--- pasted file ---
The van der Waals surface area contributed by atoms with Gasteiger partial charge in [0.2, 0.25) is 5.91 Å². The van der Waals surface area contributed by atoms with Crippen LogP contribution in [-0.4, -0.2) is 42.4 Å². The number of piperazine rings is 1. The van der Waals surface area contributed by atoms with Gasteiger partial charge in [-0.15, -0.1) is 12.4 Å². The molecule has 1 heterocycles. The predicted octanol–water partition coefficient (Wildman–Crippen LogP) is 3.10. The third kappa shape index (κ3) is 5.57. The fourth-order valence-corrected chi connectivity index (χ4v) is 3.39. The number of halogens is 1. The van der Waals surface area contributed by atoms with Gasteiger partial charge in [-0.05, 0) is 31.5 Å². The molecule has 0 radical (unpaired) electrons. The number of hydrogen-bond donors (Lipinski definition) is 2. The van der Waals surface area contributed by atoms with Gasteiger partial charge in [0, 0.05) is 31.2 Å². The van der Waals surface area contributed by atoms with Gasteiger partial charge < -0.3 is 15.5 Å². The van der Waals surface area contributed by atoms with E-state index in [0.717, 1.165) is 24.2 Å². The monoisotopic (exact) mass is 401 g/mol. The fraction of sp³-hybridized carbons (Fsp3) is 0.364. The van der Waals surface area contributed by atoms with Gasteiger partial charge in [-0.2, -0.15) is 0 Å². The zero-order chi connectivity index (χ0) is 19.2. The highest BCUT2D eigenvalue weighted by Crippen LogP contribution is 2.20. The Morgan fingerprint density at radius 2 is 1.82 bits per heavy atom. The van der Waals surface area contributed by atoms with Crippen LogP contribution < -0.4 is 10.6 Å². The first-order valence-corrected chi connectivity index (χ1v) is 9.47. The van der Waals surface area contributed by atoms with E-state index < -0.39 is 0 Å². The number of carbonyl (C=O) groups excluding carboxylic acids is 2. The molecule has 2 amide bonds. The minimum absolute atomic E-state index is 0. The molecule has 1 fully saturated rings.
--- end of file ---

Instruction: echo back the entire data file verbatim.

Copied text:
The van der Waals surface area contributed by atoms with Gasteiger partial charge in [0.2, 0.25) is 5.91 Å². The van der Waals surface area contributed by atoms with Crippen LogP contribution in [-0.4, -0.2) is 42.4 Å². The number of piperazine rings is 1. The van der Waals surface area contributed by atoms with Gasteiger partial charge in [-0.15, -0.1) is 12.4 Å². The molecule has 1 heterocycles. The predicted octanol–water partition coefficient (Wildman–Crippen LogP) is 3.10. The third kappa shape index (κ3) is 5.57. The fourth-order valence-corrected chi connectivity index (χ4v) is 3.39. The number of halogens is 1. The van der Waals surface area contributed by atoms with Gasteiger partial charge in [-0.05, 0) is 31.5 Å². The molecule has 0 radical (unpaired) electrons. The number of hydrogen-bond donors (Lipinski definition) is 2. The van der Waals surface area contributed by atoms with Gasteiger partial charge in [0, 0.05) is 31.2 Å². The van der Waals surface area contributed by atoms with Gasteiger partial charge < -0.3 is 15.5 Å². The van der Waals surface area contributed by atoms with E-state index in [0.717, 1.165) is 24.2 Å². The monoisotopic (exact) mass is 401 g/mol. The fraction of sp³-hybridized carbons (Fsp3) is 0.364. The van der Waals surface area contributed by atoms with Gasteiger partial charge in [-0.2, -0.15) is 0 Å². The zero-order chi connectivity index (χ0) is 19.2. The highest BCUT2D eigenvalue weighted by Crippen LogP contribution is 2.20. The Morgan fingerprint density at radius 2 is 1.82 bits per heavy atom. The van der Waals surface area contributed by atoms with Crippen LogP contribution < -0.4 is 10.6 Å². The first-order valence-corrected chi connectivity index (χ1v) is 9.47. The van der Waals surface area contributed by atoms with E-state index < -0.39 is 0 Å². The number of carbonyl (C=O) groups excluding carboxylic acids is 2. The molecule has 2 amide bonds. The minimum absolute atomic E-state index is 0. The molecule has 1 fully saturated rings.